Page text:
Asmcodes: ChaCha20 Stream cipher

Introduction

ChaCha or Snuffle 2008 is a stream cipher developed by mathematician and cryptologist Daniel J. Bernstein.

Published in 2008, it’s designed for high performance in software implementations. It is compact, uses few resources and inexpensive operations (ADD/ROTATE/XOR) that makes it suitable for a wide range of architectures. It prevents leakage of information through side channel analysis, has a simple and fast key setup and provides good overall performance.

The author has this to say from his paper ChaCha, a variant of Salsa20

ChaCha8 is a 256-bit stream cipher based on the 8-round cipher Salsa20/8. The changes from Salsa20/8 to ChaCha8 are designed to improve diffusion per round, conjecturally increasing resistance to cryptanalysis, while preserving—and often improving—time per round. ChaCha12 and ChaCha20 are analogous modifications of the 12-round and 20-round ciphers Salsa20/12 and Salsa20/20. This paper presents the ChaCha family and explains the differences between Salsa20 and ChaCha.

The variant of ChaCha pressented here uses 20 rounds.

Google have published details in RFC7539 how they plan to use ChaCha20 for symmetric encryption along with Poly1305 for authentication.

The implementation in C was only tested on little-endian architecture and main difference between this code and specifications set out by Google in RFC7539 is that Google use a 96-bit nonce/iv and 32-bit counter. Here we use 64-bit counter and 64-bit nonce/iv.

The assembly is a joint effort between Peter Ferrie and myself. Currently, it’s approx. 243 bytes but may shrink in future.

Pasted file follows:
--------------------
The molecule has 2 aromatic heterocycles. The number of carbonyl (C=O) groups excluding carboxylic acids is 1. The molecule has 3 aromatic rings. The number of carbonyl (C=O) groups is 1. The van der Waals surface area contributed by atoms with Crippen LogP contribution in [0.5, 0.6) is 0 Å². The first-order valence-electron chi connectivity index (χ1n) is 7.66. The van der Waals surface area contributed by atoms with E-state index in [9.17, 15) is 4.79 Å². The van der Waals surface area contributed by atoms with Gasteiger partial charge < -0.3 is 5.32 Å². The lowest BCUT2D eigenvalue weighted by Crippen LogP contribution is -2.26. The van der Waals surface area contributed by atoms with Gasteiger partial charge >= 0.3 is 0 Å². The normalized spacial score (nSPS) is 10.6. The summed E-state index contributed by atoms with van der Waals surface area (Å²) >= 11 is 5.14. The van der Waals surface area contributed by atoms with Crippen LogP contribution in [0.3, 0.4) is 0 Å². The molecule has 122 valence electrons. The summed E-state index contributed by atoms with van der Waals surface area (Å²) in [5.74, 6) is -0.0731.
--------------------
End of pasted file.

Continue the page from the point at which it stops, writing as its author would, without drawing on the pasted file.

Key Expansion

Google have decided to use 96-bit nonces and 256-bit keys. Note from RFC7539 section 2.3

The ChaCha algorithm described here uses a 256-bit key. The original algorithm also specified 128-bit keys and 8- and 12-round variants, but these are out of scope for this document.

Note also that the original ChaCha had a 64-bit nonce and 64-bit block count. We have modified this here to be more consistent with recommendations in Section 3.2 of [RFC5116]. This limits the use of a single (key,nonce) combination to 2^32 blocks, or 256 GB, but that is enough for most uses. In cases where a single key is used by multiple senders, it is important to make sure that they don’t use the same nonces. This can be assured by partitioning the nonce space so that the first 32 bits are unique per sender, while the other 64 bits come from a counter.

As said, we’re still using a 64-bit nonce/iv and 64-bit counter.

The following is translation of above with optimizations for size.

; void cc_setkey(chacha_ctx *ctx, void *key, void *iv)
_cc_setkeyx:
cc_setkeyx:
    pushad
    mov    edi, [esp+32+4] ; ctx
    ; copy "expand 32-byte k" into state
    call   load_iv
    dd     061707865h, 03320646Eh
    dd     079622D32h, 06B206574h
load_iv:
    pop    esi
    push   4
    pop    ecx
    rep    movsd
    ; copy 256-bit key
    mov    esi, [esp+32+8] ; key
    mov    cl, 8
    rep    movsd
    ; set 64-bit block counter to zero
    xchg   ecx, eax
    stosd
    stosd
    ; store 64-bit nonce
    mov    esi, [esp+32+12] ; iv
    movsd
    movsd
    popad
    ret

The Quarter-Round

The original reference implementation and values which is designed to be parallelizable uses macros to speed up computation. The following is ChaCha8 variant.

void salsa20_wordtobyte(u8 output[64],
  const u32 input[16])
{
  u32 x[16];
  int i;

  // copy state to local
  for (i = 0;i < 16;++i) 
    x[i] = input[i];
  
  // do 8 rounds
  for (i = 8;i > 0;i -= 2) {
    QUARTERROUND( 0, 4, 8,12)
    QUARTERROUND( 1, 5, 9,13)
    QUARTERROUND( 2, 6,10,14)
    QUARTERROUND( 3, 7,11,15)
    
    QUARTERROUND( 0, 5,10,15)
    QUARTERROUND( 1, 6,11,12)
    QUARTERROUND( 2, 7, 8,13)
    QUARTERROUND( 3, 4, 9,14)
  }
  for (i = 0;i < 16;++i) 
    x[i] = PLUS(x[i],input[i]);

  for (i = 0;i < 16;++i) 
    U32TO8_LITTLE(output + 4 * i,x[i]);
}